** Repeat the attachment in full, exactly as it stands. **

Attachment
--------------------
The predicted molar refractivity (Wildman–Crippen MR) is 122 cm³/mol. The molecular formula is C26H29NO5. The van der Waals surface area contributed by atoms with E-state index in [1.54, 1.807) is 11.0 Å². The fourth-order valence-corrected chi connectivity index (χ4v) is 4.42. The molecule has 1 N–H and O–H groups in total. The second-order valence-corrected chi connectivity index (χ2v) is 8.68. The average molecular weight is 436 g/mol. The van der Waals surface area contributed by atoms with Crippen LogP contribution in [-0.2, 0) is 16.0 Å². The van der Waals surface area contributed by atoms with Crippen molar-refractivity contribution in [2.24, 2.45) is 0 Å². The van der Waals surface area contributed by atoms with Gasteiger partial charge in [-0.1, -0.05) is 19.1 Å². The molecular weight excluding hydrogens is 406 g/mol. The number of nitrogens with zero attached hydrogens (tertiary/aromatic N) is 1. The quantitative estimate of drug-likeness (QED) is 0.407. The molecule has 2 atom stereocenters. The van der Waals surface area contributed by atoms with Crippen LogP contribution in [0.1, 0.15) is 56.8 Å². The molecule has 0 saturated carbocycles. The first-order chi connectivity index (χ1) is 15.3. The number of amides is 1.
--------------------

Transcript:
The predicted molar refractivity (Wildman–Crippen MR) is 122 cm³/mol. The molecular formula is C26H29NO5. The van der Waals surface area contributed by atoms with E-state index in [1.54, 1.807) is 11.0 Å². The fourth-order valence-corrected chi connectivity index (χ4v) is 4.42. The molecule has 1 N–H and O–H groups in total. The second-order valence-corrected chi connectivity index (χ2v) is 8.68. The average molecular weight is 436 g/mol. The van der Waals surface area contributed by atoms with Crippen LogP contribution in [-0.2, 0) is 16.0 Å². The van der Waals surface area contributed by atoms with Crippen molar-refractivity contribution in [2.24, 2.45) is 0 Å². The van der Waals surface area contributed by atoms with Gasteiger partial charge in [-0.1, -0.05) is 19.1 Å². The molecular weight excluding hydrogens is 406 g/mol. The number of nitrogens with zero attached hydrogens (tertiary/aromatic N) is 1. The quantitative estimate of drug-likeness (QED) is 0.407. The molecule has 2 atom stereocenters. The van der Waals surface area contributed by atoms with Crippen LogP contribution in [0.1, 0.15) is 56.8 Å². The molecule has 0 saturated carbocycles. The first-order chi connectivity index (χ1) is 15.3. The number of amides is 1.